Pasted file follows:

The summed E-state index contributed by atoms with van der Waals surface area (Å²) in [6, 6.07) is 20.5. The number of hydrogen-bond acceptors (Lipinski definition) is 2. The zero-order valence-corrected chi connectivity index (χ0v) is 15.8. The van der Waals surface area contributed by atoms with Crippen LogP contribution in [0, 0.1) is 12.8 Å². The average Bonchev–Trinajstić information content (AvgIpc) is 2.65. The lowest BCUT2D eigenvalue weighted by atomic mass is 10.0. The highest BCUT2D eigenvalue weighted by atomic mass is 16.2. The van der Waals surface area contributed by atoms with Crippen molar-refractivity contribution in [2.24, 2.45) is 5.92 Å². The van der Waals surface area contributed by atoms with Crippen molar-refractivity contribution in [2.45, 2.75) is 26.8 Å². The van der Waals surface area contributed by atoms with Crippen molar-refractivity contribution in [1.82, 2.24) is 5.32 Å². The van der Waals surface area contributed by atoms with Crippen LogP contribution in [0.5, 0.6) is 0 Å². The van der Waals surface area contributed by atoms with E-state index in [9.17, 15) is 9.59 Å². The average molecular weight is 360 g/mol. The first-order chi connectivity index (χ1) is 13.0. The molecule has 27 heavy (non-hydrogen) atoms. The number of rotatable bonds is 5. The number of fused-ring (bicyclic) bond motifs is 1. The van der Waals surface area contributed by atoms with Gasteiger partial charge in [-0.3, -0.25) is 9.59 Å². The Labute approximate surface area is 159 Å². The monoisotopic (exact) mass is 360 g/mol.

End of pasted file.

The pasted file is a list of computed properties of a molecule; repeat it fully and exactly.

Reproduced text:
The summed E-state index contributed by atoms with van der Waals surface area (Å²) in [6, 6.07) is 20.5. The number of hydrogen-bond acceptors (Lipinski definition) is 2. The zero-order valence-corrected chi connectivity index (χ0v) is 15.8. The van der Waals surface area contributed by atoms with Crippen LogP contribution in [0, 0.1) is 12.8 Å². The average Bonchev–Trinajstić information content (AvgIpc) is 2.65. The lowest BCUT2D eigenvalue weighted by atomic mass is 10.0. The highest BCUT2D eigenvalue weighted by atomic mass is 16.2. The van der Waals surface area contributed by atoms with Crippen molar-refractivity contribution in [2.24, 2.45) is 5.92 Å². The van der Waals surface area contributed by atoms with Crippen molar-refractivity contribution in [2.45, 2.75) is 26.8 Å². The van der Waals surface area contributed by atoms with Crippen molar-refractivity contribution in [1.82, 2.24) is 5.32 Å². The van der Waals surface area contributed by atoms with Crippen LogP contribution in [0.5, 0.6) is 0 Å². The van der Waals surface area contributed by atoms with E-state index in [9.17, 15) is 9.59 Å². The average molecular weight is 360 g/mol. The first-order chi connectivity index (χ1) is 13.0. The molecule has 27 heavy (non-hydrogen) atoms. The number of rotatable bonds is 5. The number of fused-ring (bicyclic) bond motifs is 1. The van der Waals surface area contributed by atoms with Gasteiger partial charge in [-0.3, -0.25) is 9.59 Å². The Labute approximate surface area is 159 Å². The monoisotopic (exact) mass is 360 g/mol.